Brits warned NOT to run appliances overnight due to fire risk | The Sun

FIRE safety campaigners are warning Brits not to leave appliances running overnight.

The advice follows the news that households could be paid to put their appliances on at off-peak hours to prevent winter blackouts.

Putting your appliances on as you go to bed could slash your energy bills this winter – but it comes with a major risk.

Several suppliers already offer cheaper nighttime Economy 7 and 10 tariffs which promote energy usage during the evening.

And now suppliers are pushing new schemes to encourage households to use their appliances during off-peak hours.

But fire safety experts have warned this could pose a danger to your family.


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The charity Electrical Safety First has said that it's essential households mitigate the risk of fire if they choose to leave their appliances on at night.

This is because if you do run your appliances at night, you are less likely to notice if something goes wrong – particularly if they catch fire.

There were 27,019 house fires reported between 2020/21 of which 1,330 were caused by faulty appliances, according to the Home Office.

Over 225 deaths from fires were reported in the same period.

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Martyn Allen, technical director of Electrical Safety First said: "Households must ensure their appliances are not subject to a recall, that cables are not damaged and that filters are regularly cleaned to reduce a build-up of lint.

"It is also important to ensure that households have a working smoke alarm on every floor in your house, as it could save your life."

You can find a useful list of recalled products on the UK government's product recall web page.

The London Fire Brigade suggests that households turn off as many appliances as they can, apart from those which need to stay on such as fridges before you go to bed.

The London Fire Brigade recommends that households do the following before they go to bed:

  • Close all doors as this can help to prevent fire and smoke from spreading.
  • Switch off and unplug electrical items such as TVs.
  • Avoid charging devices like mobile phones when you sleep.
  • Make sure any candles are out before you go to bed.
  • Check your cooker and heaters are turned off.

But if you must use your appliances in the evening, households should have working smoke alarms in their living room, bedroom, landing and hallways as well as a heat alarm in the kitchen.

According to the London Fire Brigade, heat alarms are beneficial because they detect an increase in temperature caused by fire but will not be set off by cooking fumes.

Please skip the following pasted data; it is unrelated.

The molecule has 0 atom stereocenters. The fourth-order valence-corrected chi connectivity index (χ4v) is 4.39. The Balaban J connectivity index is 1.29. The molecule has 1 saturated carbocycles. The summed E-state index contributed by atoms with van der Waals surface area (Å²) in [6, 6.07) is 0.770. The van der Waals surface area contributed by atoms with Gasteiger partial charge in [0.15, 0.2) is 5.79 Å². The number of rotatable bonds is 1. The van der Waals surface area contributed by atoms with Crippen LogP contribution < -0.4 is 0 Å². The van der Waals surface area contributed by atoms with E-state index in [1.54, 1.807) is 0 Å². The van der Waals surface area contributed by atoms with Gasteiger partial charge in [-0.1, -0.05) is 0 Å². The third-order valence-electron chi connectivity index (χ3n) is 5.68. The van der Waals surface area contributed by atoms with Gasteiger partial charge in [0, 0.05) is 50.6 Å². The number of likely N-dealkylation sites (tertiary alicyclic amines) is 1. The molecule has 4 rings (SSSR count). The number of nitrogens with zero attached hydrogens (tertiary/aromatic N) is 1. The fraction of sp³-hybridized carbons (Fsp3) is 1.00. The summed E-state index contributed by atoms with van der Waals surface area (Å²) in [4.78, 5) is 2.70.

Which appliances should you avoid running at night?

According to Electrical Safety First, anything that’s mains operated in theory presents a level of risk but what’s important is that households do what they practically can to reduce that risk.

Households considering running anything at night should ensure their appliances are registered with the manufacturer, checked to ensure they are not subject to a recall, filters cleared and that their home has working smoke alarms on every floor.

In the event that a fire does occur at night – a person’s response time is likely to be severely impacted and delayed – which is why it’s so important to ensure you have a working smoke alarm on every floor of your house.

And if you think there might be a problem with your appliance, unplug it and contact the retailer, manufacturer or a qualified repair technician, as appropriate.

Other ways to cut energy bills

Some energy suppliers offer tariffs that will pay you if you generate your own renewable energy and it goes back to the grid.

One man already proved he could make a difference to his power bill by using a clever trick.

The electric car owner shared how he cut his energy bill to almost zero by selling power back to the National Grid.

Running appliances including dishwashers, washing machines and tumble dryers on economy mode will help slash your bills by up to £100 a year.

Households could save up to £100 a year by reducing their boiler flow temperatures.

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And upgrading your thermostat to a smart version could save you as much as £164 a year – it'll connect your heating system to the internet so you can turn down temperatures on your smartphone while you're out and about.

Making sure your home is insulated too is important.

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